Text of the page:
Oysters have always fascinated me. As a kid growing up in Baltimore, my grandparents had a dedicated oyster room in their house where the “grownups” would gather on special occasions to drink cocktails and eat oysters from the Chesapeake Bay. Years later, my then college age daughter worked on an oyster farm in Duxbury, MA. We ate a lot of oysters that summer and learned all about how they are farmed and about the people who grow them.
Advances in aquaculture and marine biology, as well as improved cultivation techniques have helped establish oyster farming as a significant cash crop in Massachusetts and other coastal parts of the country. Oyster bars and restaurants have been proliferating up and down the east and west coasts, and oysters are enjoying a renaissance in popularity not seen since the early 1900’s.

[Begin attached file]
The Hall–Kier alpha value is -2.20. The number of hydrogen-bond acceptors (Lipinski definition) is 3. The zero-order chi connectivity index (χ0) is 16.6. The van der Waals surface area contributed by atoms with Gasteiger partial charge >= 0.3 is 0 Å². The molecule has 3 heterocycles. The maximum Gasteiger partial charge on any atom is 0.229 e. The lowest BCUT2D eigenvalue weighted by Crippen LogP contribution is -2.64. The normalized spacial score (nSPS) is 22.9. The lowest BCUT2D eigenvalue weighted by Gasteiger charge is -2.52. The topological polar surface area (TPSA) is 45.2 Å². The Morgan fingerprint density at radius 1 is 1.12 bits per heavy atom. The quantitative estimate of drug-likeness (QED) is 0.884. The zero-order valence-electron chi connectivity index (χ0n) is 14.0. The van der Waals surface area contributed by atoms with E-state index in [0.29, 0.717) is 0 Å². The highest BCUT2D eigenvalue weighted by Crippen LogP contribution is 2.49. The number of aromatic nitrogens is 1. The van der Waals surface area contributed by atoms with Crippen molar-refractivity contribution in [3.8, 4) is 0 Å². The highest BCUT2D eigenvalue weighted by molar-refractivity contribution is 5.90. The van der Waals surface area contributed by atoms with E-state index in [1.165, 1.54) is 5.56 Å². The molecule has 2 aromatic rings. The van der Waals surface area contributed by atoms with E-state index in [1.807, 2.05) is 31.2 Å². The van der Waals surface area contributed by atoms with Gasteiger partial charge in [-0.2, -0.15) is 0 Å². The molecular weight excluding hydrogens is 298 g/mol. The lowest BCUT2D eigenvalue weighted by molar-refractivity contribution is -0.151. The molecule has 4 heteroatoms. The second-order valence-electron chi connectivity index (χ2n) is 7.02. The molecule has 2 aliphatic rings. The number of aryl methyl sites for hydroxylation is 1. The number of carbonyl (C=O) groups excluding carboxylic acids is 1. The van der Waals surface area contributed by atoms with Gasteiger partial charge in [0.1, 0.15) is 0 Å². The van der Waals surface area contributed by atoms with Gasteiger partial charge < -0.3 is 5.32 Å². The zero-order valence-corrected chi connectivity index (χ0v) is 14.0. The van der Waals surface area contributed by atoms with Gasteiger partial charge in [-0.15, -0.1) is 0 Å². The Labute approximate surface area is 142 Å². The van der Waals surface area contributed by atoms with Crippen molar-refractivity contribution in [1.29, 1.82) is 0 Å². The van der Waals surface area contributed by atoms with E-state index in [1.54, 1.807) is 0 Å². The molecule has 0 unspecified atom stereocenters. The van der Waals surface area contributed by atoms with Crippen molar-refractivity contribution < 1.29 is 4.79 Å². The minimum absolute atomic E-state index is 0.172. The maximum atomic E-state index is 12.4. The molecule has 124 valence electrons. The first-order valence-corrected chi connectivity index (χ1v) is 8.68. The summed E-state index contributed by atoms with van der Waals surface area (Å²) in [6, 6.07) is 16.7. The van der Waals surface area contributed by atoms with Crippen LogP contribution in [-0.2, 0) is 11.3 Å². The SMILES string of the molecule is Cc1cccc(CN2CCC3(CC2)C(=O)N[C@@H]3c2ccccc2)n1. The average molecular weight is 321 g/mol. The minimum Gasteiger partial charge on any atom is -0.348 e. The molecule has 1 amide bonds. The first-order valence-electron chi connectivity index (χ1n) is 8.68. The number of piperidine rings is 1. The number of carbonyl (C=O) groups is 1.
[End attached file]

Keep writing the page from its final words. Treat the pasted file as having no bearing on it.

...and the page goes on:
I do find a certain irony in this resurgent popularity of oysters. While most aficionados can describe in detail the provenance, names and the nuanced tastes of the oysters they eat, they have no idea about the people who grow them.
Oyster farmers are independent, hard working and interesting people. I really enjoyed getting to know so many of them while working on this project.